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Swami Vivekananda’s Voice Recording? A note on voice recordings of speeches given at the Parliament of Religions held in Chicago in 1893 M S NANJUNDIAH

The Much-asked Question The much-asked question whether there are any voice recordings of any of the speeches of Swami Vivekananda at the Chicago Parliament of Religions in 1893 has been investigated by the author. Swami Chidananda of the Vivekananda Vedanta Society, Chicago, indicated to the author that he had made enquiries and found that there were no such recordings. Swami Chetanananda of the Vedanta Society of St. Louis also followed up this matter and corresponded with the Chicago Historical Society (Archives and Manuscripts) and the Library of Congress, as suggested by the Historical Society. The conclusion was that there were no such recordings. Marie Louise Burke, the well-known researcher on Swamiji’s visits to the West, who discussed this matter with Swami Prabhananda, the present General Secretary of Ramakrishna Math and Ramakrishna Mission, during her visit to Belur Math in January 1994, also indicated something similar. She told him that according to two historians who have specialised in that period of American History and also according to her own searches, Swami

Vivekananda’s speech was not recorded during the Parliament of Religions. The author also directly corresponded by email with the Research Wing of the Chicago Historical Society, and the Art Institute Archives, Chicago. They have confirmed to the

Edison Home Phonograph

author that there are no recordings available; the Art Institute archives also said, ‘There is no indication that any voice recordings were made at the Congress’. This is understandable considering the limitation of technology in those days.

A long-standing devotee of Sri Ramakrishna, Sri M.S. Nanjundiah from Bangalore worked in the World Bank at Washington D.C., USA for about sixteen years, and held the positions of Financial Adviser and Senior Operations Adviser. Prior to joining the World Bank he was a Senior Officer in the Ministry of Railways and later in the Ministry of Finance, Economic Affairs Department. His deep association with Ramakrishna Movement led to the publication of A Spiritual Centre Blossoms—a large volume chronicling the 100-year history of Ramakrishna Math, Bull Temple Road, Bangalore. … T h e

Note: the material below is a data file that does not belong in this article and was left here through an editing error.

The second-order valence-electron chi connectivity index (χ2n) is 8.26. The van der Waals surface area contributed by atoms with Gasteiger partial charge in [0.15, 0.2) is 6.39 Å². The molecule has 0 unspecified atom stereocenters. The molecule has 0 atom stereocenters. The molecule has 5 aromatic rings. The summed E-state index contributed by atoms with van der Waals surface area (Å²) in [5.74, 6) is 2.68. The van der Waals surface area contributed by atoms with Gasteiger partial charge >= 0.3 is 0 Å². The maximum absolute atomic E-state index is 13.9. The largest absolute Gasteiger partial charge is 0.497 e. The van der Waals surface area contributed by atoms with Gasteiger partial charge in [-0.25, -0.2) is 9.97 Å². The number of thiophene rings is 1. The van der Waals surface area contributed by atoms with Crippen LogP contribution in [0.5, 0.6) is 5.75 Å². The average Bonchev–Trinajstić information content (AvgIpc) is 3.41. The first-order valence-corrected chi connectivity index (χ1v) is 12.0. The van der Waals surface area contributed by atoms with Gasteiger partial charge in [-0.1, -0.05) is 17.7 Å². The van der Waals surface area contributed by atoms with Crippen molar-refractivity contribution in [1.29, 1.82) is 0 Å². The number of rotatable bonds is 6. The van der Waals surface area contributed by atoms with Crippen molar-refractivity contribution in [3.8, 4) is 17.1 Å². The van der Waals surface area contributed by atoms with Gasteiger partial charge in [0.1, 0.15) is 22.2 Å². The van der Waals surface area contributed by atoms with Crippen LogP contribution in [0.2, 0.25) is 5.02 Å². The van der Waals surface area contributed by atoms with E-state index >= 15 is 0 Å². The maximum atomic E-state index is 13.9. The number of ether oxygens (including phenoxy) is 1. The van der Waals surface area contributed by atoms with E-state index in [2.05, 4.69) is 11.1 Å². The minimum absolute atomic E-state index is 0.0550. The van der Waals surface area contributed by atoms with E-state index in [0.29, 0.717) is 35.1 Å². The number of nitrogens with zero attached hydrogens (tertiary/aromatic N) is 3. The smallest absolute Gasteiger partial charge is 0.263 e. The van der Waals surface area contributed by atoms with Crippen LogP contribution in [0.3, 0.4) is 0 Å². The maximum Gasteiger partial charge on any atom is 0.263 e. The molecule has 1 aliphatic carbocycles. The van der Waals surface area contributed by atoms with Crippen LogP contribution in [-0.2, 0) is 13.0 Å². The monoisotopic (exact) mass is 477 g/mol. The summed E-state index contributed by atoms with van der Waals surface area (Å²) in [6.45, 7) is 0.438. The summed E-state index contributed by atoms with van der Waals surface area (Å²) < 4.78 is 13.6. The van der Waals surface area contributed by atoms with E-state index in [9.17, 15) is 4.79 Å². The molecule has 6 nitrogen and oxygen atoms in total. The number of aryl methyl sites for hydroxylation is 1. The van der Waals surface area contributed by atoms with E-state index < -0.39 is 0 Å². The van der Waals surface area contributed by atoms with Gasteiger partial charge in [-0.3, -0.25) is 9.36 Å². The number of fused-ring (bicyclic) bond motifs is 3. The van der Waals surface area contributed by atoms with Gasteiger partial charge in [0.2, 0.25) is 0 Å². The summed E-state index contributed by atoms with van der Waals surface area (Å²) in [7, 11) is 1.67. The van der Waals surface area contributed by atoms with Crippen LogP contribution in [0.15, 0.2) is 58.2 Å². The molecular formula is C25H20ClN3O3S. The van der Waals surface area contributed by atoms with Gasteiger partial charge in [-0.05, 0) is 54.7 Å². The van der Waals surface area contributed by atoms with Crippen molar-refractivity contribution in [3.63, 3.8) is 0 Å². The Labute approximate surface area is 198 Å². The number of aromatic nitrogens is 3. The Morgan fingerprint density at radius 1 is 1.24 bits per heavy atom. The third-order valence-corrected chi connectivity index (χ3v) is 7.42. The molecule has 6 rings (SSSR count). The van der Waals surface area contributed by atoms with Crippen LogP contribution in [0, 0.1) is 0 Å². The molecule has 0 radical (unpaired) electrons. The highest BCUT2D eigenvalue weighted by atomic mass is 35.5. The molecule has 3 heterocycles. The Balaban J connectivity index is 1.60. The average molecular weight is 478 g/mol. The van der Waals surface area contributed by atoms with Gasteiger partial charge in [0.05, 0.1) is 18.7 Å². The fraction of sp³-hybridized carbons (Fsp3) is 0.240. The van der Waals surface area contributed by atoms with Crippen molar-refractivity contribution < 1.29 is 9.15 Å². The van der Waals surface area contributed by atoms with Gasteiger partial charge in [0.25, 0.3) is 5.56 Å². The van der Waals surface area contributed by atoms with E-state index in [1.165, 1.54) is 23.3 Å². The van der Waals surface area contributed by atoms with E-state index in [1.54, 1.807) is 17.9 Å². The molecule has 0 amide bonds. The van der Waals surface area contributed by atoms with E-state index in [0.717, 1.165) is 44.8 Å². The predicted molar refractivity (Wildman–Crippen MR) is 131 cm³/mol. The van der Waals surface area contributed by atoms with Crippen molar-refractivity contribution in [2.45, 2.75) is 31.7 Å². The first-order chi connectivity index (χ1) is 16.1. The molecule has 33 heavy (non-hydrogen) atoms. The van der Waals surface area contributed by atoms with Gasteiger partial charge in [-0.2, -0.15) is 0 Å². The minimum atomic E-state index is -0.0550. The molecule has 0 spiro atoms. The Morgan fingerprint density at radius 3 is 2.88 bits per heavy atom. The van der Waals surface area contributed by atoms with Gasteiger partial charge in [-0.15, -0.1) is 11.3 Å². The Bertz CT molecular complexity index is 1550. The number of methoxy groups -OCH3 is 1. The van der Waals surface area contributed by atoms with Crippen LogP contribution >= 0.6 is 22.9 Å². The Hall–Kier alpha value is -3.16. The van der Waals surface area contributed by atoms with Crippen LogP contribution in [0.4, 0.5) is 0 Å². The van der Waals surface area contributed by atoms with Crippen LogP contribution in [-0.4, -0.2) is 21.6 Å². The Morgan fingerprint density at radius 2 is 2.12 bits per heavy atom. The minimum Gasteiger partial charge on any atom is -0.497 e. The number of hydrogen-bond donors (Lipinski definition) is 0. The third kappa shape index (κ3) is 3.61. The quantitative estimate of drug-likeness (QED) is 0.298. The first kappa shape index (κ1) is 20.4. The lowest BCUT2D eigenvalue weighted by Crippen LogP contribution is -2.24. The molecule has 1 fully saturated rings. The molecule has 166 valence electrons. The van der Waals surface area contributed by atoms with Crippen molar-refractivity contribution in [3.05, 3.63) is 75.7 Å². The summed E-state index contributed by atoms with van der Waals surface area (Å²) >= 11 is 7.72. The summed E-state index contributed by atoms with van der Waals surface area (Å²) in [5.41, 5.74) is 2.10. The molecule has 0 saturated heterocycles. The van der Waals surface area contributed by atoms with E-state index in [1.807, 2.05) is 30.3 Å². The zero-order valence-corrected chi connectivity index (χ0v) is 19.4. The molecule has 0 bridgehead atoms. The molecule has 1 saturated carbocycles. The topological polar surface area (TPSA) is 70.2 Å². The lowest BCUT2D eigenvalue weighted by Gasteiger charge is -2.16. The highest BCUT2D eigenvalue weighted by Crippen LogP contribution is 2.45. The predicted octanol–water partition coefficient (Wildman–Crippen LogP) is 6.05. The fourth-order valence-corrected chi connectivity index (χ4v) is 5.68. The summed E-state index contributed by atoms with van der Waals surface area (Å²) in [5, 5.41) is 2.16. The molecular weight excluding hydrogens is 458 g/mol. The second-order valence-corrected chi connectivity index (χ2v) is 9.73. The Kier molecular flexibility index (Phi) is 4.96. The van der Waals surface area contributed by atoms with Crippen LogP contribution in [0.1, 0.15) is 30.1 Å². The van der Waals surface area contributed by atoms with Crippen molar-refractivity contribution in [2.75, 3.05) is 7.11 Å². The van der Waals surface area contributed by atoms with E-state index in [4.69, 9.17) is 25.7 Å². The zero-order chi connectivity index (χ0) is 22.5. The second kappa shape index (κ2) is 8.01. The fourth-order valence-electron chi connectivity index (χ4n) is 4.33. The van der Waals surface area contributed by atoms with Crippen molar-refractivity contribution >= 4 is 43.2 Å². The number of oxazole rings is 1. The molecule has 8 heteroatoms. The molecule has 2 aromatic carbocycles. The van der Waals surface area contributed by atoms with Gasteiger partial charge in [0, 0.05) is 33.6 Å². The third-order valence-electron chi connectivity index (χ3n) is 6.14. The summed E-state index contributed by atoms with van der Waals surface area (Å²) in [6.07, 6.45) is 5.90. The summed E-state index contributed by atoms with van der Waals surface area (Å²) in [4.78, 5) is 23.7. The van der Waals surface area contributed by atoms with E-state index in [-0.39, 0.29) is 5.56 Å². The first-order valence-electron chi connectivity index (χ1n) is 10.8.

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Cylinder recorder

Edison Recording Cylinder

Some Findings by the Author The author has reviewed the position regarding the technology available in US in 1893 for voice recording and the manner in which the recordings were made—record making required the person to speak into a mouthpiece attached to a diaphragm which was connected to a stylus that etched vibration patterns from a sound source on a rotating cylinder (The Berliner Gramophone, which could record on discs for 2 minutes only, became popular in USA only in 1894). Only ‘two minute’ cylinders were in use and these could record for only 2 to 3 minutes. Recordings outside studios were not practicable; getting an acceptable quality involved a lot of effort even in studios. In view of the limitations of the technology, a recording of the sessions at the Parliament of Religions in 1893 would not have happened. It appears that there is a voice recording now being circulated on Internet and else-

where as Swamiji’s voice. This is unfortunate. The recording includes not only the first address but other addresses as well and runs for several minutes; such recordings were not feasible, for the reasons indicated above. Also one recording that is circulating has a lady introducing Swami Vivekananda. This shows it is not genuine. Swami Vivekananda himself has said in a letter written to Alasinga Perumal [an admirer of Swamiji from Madras] on 2 November 1893 that Dr Barrows introduced him; also that the applause after his opening statement, ‘Sisters and Brothers. . . ’ lasted two minutes. The applause in the recording is only a few seconds. There is another aspect. Recordings of that era (such as Edison cylinder recordings) when retrieved after many years have an ‘accumulated noise’ which, if removed, will distort the sound; the recording under circulation has no such noise. It cannot, therefore, be an authentic recording. †

‘Sisters and Brothers of America, It fills my heart with joy unspeakable to rise in response to the warm and cordial welcome which you have given us. I thank you in the name of the most ancient order of monks in the world; I thank you in the name of the mother of religions; and I thank you in the name of millions and millions of Hindu people of all classes and sects. . .’ —Swami Vivekananda, in his opening address at the Chicago Parliament of Religions, 1893

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Swami Vivekananda's Voice Recording  

A note on voice recordings of speeches given at the Parliament of Religions held in Chicago in 1893 by Shri. M S Nanjundaiah courtesy: The...

Swami Vivekananda's Voice Recording  

A note on voice recordings of speeches given at the Parliament of Religions held in Chicago in 1893 by Shri. M S Nanjundaiah courtesy: The...

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